Tina Beattie, Professor of being Catholic

And in the Big News today from a Faith Perspective, quantum mechanics.

Quantum mechanics is not depressing, but everything else is. It’s a bit like the Invisible Magic Friend destroying Job’s life for a bet. Job was so caught up in his life being ruined and his family being killed that he completely forgot about quantum mechanics, or as it is more properly called, “creation”.


21 thoughts on “Tina Beattie, Professor of being Catholic

  1. I fail to see the connection between quantum mechanics and the book of Job but green theologians think they can reinterpret anything. People now give Christ a black face and say that the Bible is all about slavery and yesterday there was a man talking about the widows mite in terms of economic percentages. I dont know if the Pope began this quantum mechanics fad but its maybe as far as people get with rejecting evolution. Stephen Fry bless him studied it all at university after a life spent stealing with his mothers credit card. He’s a penitent thief among the QI addicts.


    1. Yes these Catholic apologists are all beginning to sound the same and speak a disjointed piety that must result from translating Italian from guess who… does she really call herself Professor of being Catholic…I’ve heard of Germanistics but offerings from Tina are no more Beatific than Alan Ginsbergs homosexual Jewish Buddhism in that order. If you want to overdose on the current illogicality try reading journals like The Tablet and noone talked about the latest revisionist line that says the Gunpowder Plot never happened. Now that’s a plus for Catholics.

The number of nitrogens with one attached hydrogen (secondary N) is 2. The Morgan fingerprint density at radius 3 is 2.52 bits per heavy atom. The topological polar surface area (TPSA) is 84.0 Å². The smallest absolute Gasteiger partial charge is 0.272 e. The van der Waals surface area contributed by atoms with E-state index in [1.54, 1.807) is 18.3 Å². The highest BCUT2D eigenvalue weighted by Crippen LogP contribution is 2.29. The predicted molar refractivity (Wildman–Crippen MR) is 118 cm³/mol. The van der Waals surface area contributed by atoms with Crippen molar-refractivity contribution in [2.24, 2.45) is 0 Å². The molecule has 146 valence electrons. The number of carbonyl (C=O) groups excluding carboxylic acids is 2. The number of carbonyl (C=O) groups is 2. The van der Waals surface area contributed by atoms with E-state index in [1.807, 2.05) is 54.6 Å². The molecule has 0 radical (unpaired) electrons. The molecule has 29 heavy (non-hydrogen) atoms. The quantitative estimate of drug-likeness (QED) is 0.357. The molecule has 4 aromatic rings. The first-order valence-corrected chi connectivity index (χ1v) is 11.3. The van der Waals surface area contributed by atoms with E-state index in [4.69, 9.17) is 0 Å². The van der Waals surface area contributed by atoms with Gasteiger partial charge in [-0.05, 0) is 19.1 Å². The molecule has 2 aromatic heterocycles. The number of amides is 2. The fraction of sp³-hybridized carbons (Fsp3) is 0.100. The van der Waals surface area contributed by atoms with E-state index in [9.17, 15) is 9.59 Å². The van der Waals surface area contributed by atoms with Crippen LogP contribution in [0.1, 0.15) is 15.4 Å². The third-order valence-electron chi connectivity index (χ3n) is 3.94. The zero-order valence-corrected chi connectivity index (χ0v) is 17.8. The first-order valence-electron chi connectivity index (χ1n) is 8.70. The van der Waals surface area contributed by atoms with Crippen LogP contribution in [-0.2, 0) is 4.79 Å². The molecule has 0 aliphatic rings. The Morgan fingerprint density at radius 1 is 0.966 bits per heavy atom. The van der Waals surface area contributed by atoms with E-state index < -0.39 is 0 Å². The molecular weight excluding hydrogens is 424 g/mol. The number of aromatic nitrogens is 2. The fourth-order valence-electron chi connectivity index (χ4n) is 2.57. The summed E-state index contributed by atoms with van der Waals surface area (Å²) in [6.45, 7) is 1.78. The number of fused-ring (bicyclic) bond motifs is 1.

2. Tina Beattie mentioned QM the last time she was on. This time she actually told us her reading material, which turns out to be Carlo Rovelli.

    She continues to play with fire in talking about this subject, which by her own admission she doesn’t understand. Thanks to QM, we know quite a bit about how the universe and the objects in it behave, and there is no evidence whatsoever of any IMF being involved. Moreover, Rovelli is an atheist (although, being a cultured man, he is prepared to quote from the BBoMS when it serves his object), and in “Reality is not what it seems”, which I presume is what Beattie has been skimming, he is pretty scathing about the wilful failure of Christian culture to understand, or care about, the writings of Greek and Roman scientists.

    He singles out the loss of the entire works of Democritus, which he describes as “the greatest intellectual tragedy to ensue from the collapse of the old classical civilisation”, and goes on to lament that “the destruction of all the texts not in accordance with Christian ideas [was] vast and systematic, at the time of the brutal anti-pagan repression following from the edicts of the Emperor Theodosius”. I bet you won’t hear Beattie quoting this passage on TftD; but it is the case that her church has even more to answer for than the centuries of human suffering that it has inflicted.